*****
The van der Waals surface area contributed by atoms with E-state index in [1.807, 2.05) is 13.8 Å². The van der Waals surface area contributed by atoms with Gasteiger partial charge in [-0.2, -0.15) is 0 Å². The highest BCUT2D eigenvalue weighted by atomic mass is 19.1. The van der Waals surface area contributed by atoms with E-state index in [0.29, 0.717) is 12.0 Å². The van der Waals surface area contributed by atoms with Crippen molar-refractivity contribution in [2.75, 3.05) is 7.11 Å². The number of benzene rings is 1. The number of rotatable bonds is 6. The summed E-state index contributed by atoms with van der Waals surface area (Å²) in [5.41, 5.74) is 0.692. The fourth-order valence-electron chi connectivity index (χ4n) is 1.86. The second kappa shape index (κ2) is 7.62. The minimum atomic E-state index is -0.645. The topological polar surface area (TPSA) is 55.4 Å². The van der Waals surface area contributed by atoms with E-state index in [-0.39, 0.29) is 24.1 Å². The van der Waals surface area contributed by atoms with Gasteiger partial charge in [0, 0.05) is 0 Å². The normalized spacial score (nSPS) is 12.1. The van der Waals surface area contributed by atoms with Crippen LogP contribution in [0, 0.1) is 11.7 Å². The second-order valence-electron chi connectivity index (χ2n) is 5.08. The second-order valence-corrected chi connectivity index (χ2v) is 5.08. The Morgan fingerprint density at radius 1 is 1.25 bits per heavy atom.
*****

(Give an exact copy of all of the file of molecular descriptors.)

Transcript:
The van der Waals surface area contributed by atoms with E-state index in [1.807, 2.05) is 13.8 Å². The van der Waals surface area contributed by atoms with Gasteiger partial charge in [-0.2, -0.15) is 0 Å². The highest BCUT2D eigenvalue weighted by atomic mass is 19.1. The van der Waals surface area contributed by atoms with E-state index in [0.29, 0.717) is 12.0 Å². The van der Waals surface area contributed by atoms with Crippen molar-refractivity contribution in [2.75, 3.05) is 7.11 Å². The number of benzene rings is 1. The number of rotatable bonds is 6. The summed E-state index contributed by atoms with van der Waals surface area (Å²) in [5.41, 5.74) is 0.692. The fourth-order valence-electron chi connectivity index (χ4n) is 1.86. The second kappa shape index (κ2) is 7.62. The minimum atomic E-state index is -0.645. The topological polar surface area (TPSA) is 55.4 Å². The van der Waals surface area contributed by atoms with E-state index in [-0.39, 0.29) is 24.1 Å². The van der Waals surface area contributed by atoms with Gasteiger partial charge in [0, 0.05) is 0 Å². The normalized spacial score (nSPS) is 12.1. The van der Waals surface area contributed by atoms with Crippen LogP contribution in [0, 0.1) is 11.7 Å². The second-order valence-electron chi connectivity index (χ2n) is 5.08. The second-order valence-corrected chi connectivity index (χ2v) is 5.08. The Morgan fingerprint density at radius 1 is 1.25 bits per heavy atom.